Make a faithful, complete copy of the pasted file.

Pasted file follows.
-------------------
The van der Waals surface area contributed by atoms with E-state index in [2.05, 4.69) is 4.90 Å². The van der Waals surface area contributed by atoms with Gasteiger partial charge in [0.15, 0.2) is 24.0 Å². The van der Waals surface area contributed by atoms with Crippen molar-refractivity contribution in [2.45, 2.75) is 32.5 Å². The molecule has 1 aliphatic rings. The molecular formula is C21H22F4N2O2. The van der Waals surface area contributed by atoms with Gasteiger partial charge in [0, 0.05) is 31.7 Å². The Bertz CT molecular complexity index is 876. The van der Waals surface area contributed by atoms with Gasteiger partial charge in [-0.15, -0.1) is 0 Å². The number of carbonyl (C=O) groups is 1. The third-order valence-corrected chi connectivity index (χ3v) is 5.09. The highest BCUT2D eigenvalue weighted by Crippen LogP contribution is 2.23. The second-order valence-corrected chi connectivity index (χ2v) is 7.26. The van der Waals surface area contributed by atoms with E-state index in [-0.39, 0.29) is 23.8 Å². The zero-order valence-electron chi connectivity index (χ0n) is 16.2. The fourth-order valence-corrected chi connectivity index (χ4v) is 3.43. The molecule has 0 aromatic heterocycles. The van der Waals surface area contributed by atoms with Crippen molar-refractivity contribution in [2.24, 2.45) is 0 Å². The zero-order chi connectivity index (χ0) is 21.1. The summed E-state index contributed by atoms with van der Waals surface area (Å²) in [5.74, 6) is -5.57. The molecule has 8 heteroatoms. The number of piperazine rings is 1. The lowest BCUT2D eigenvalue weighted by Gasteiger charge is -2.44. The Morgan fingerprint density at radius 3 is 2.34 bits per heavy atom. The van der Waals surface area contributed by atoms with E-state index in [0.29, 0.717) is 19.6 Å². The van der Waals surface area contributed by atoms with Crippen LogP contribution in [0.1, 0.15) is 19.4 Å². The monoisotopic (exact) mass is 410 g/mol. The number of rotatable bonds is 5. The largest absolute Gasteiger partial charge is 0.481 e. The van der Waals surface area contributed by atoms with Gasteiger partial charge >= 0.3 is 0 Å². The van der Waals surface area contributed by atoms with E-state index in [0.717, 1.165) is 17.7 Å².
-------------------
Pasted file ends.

The van der Waals surface area contributed by atoms with E-state index in [2.05, 4.69) is 4.90 Å². The van der Waals surface area contributed by atoms with Gasteiger partial charge in [0.15, 0.2) is 24.0 Å². The van der Waals surface area contributed by atoms with Crippen molar-refractivity contribution in [2.45, 2.75) is 32.5 Å². The molecule has 1 aliphatic rings. The molecular formula is C21H22F4N2O2. The van der Waals surface area contributed by atoms with Gasteiger partial charge in [0, 0.05) is 31.7 Å². The Bertz CT molecular complexity index is 876. The van der Waals surface area contributed by atoms with Gasteiger partial charge in [-0.15, -0.1) is 0 Å². The number of carbonyl (C=O) groups is 1. The third-order valence-corrected chi connectivity index (χ3v) is 5.09. The highest BCUT2D eigenvalue weighted by Crippen LogP contribution is 2.23. The second-order valence-corrected chi connectivity index (χ2v) is 7.26. The van der Waals surface area contributed by atoms with E-state index in [-0.39, 0.29) is 23.8 Å². The zero-order valence-electron chi connectivity index (χ0n) is 16.2. The fourth-order valence-corrected chi connectivity index (χ4v) is 3.43. The molecule has 0 aromatic heterocycles. The van der Waals surface area contributed by atoms with Crippen molar-refractivity contribution in [2.24, 2.45) is 0 Å². The zero-order chi connectivity index (χ0) is 21.1. The summed E-state index contributed by atoms with van der Waals surface area (Å²) in [5.74, 6) is -5.57. The molecule has 8 heteroatoms. The number of piperazine rings is 1. The lowest BCUT2D eigenvalue weighted by Gasteiger charge is -2.44. The Morgan fingerprint density at radius 3 is 2.34 bits per heavy atom. The van der Waals surface area contributed by atoms with E-state index in [0.29, 0.717) is 19.6 Å². The van der Waals surface area contributed by atoms with Crippen LogP contribution in [0.1, 0.15) is 19.4 Å². The monoisotopic (exact) mass is 410 g/mol. The number of rotatable bonds is 5. The largest absolute Gasteiger partial charge is 0.481 e. The van der Waals surface area contributed by atoms with Gasteiger partial charge >= 0.3 is 0 Å². The van der Waals surface area contributed by atoms with E-state index in [0.717, 1.165) is 17.7 Å².